What Is The Guide To Writing A Scientific Essay?
The format of writing a scientific essay is just similar to the steps used in writing any other type of essay. Good and effective writing requires proper structuring, preparation and organization. Important steps needed to write a good scientific essay include research, planning, outlining of ideas, writing, and finally evaluation the content of your essay. Upon completion, it is advisable that the writer checks the paper for any grammar mistakes and spelling. After proofreading, the writer can confirm the instructions of the essay in order to produce a correct paper. Below is a guide prepared by iwriteessays.com on how to write a sciences essay
- Science essays should make an argument, your essay should have a point and reach a conclusion, even if tentative, and you should try to convince the reader that your point is correct. This is the most important single point in writing a good essay. It will help you make it well organized, and well written.
- Clarity of thought and argument provide the necessary basis for a clear writing style. Thus, just like making a legal case in the courtroom, you follow a logical progression, using data or evidence to support each step of your argument, until you reach a logical conclusion.
- Do not just cite the study, also briefly describe its key result(s) in a sentence or two, and explain, explicitly, why this supports your point.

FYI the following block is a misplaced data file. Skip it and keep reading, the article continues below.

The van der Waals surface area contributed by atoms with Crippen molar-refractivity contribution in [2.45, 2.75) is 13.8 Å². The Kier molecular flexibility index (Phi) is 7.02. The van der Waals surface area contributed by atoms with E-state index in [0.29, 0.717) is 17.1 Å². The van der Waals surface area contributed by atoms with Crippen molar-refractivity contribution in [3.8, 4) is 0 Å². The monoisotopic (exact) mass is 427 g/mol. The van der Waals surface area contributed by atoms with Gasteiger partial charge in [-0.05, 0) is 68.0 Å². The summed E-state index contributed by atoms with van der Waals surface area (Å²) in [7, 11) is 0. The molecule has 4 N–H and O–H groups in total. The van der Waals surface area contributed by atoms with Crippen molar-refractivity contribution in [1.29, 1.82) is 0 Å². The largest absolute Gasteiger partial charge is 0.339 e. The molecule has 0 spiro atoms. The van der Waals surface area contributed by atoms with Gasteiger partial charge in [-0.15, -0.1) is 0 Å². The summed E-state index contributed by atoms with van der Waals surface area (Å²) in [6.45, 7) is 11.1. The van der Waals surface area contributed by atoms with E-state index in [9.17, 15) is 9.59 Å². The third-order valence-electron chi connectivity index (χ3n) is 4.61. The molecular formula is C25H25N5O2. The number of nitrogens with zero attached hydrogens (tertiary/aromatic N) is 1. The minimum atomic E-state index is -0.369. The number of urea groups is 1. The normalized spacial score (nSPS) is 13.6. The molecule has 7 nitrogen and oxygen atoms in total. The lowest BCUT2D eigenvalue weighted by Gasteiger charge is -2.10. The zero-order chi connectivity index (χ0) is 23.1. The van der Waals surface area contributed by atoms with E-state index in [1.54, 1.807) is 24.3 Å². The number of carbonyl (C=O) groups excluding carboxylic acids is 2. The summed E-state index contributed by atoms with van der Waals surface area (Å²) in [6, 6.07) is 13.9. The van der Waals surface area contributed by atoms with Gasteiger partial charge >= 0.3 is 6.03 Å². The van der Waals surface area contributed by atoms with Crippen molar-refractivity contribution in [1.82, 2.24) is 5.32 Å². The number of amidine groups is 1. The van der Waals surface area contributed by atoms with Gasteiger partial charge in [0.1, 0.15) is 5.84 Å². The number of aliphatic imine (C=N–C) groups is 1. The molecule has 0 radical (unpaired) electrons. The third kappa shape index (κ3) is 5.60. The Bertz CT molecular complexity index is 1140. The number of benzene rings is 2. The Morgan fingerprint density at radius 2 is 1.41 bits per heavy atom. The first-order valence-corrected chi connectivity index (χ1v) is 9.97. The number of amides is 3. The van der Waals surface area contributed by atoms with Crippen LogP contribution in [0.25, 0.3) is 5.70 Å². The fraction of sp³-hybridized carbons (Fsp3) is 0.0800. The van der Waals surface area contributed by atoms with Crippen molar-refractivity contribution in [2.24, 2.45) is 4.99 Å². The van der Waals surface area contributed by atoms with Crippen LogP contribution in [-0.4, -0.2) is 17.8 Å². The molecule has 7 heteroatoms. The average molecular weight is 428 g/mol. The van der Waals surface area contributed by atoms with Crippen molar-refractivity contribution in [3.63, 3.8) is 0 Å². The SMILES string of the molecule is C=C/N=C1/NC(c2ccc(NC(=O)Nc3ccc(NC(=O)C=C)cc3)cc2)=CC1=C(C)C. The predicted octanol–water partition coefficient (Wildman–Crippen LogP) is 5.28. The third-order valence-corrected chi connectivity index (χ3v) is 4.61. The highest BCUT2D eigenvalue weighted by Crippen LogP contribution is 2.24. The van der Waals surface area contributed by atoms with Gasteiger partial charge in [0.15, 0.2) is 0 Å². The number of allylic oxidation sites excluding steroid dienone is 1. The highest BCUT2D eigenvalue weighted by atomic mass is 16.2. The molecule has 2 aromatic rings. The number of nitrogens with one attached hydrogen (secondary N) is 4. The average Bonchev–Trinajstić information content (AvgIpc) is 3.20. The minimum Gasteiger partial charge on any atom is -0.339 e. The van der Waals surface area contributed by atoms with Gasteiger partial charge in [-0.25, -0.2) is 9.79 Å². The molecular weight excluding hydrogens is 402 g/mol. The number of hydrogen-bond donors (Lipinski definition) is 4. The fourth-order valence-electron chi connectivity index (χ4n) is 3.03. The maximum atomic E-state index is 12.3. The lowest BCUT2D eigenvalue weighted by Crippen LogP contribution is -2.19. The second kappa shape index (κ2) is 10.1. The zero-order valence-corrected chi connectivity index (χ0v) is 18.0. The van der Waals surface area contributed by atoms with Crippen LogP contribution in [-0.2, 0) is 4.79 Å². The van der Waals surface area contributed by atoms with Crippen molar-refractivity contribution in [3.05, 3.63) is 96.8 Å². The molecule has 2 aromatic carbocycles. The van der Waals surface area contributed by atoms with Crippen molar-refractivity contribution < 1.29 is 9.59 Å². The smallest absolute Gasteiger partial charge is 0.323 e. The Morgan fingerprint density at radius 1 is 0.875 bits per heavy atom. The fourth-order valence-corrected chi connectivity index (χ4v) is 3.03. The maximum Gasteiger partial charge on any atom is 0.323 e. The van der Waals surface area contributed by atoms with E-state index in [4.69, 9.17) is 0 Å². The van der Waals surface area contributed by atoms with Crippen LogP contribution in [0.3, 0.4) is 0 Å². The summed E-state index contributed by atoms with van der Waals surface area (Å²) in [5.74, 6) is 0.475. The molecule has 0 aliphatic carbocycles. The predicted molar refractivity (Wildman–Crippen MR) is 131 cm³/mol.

Proof: Note that the logic of scientific discovery is that of generating a list of possibilities (postulating hypotheses) and performing experiments on these possibilities. We proceed by rejecting false hypotheses, rather than proving true ones
Be critical: To be critical is to examine the factual basis for a statement. Just criticizing a study (e.g. for only looking at one species, using a particular methodology, or having two few data points) does not demonstrate a critical attitude. Part of science is separating the crucial from the incidental factors, and criticizing incidentals is worse than saying nothing at all. Being overcritical about irrelevant issues is as bad as (maybe worse) than being uncritical.
Be concise. Avoid such tropes as "it is believed that" or "scientists believe". Or (perhaps worse) "the general consensus seems to be…" (Science is not a popularity contest!) Say instead, "Herman (1996) claimed
Do not use technical terms not known to a general psychologist without definition and explication
Latin names of species are italicized. The genus is always in capital and the species never is (Home sapiens, Canis familiaris). These rules are the same for all living things
References: You must cite all work that you rely on to in making your argument. All references should be in full at the end of the essay (as in the example reference list at the end of this section).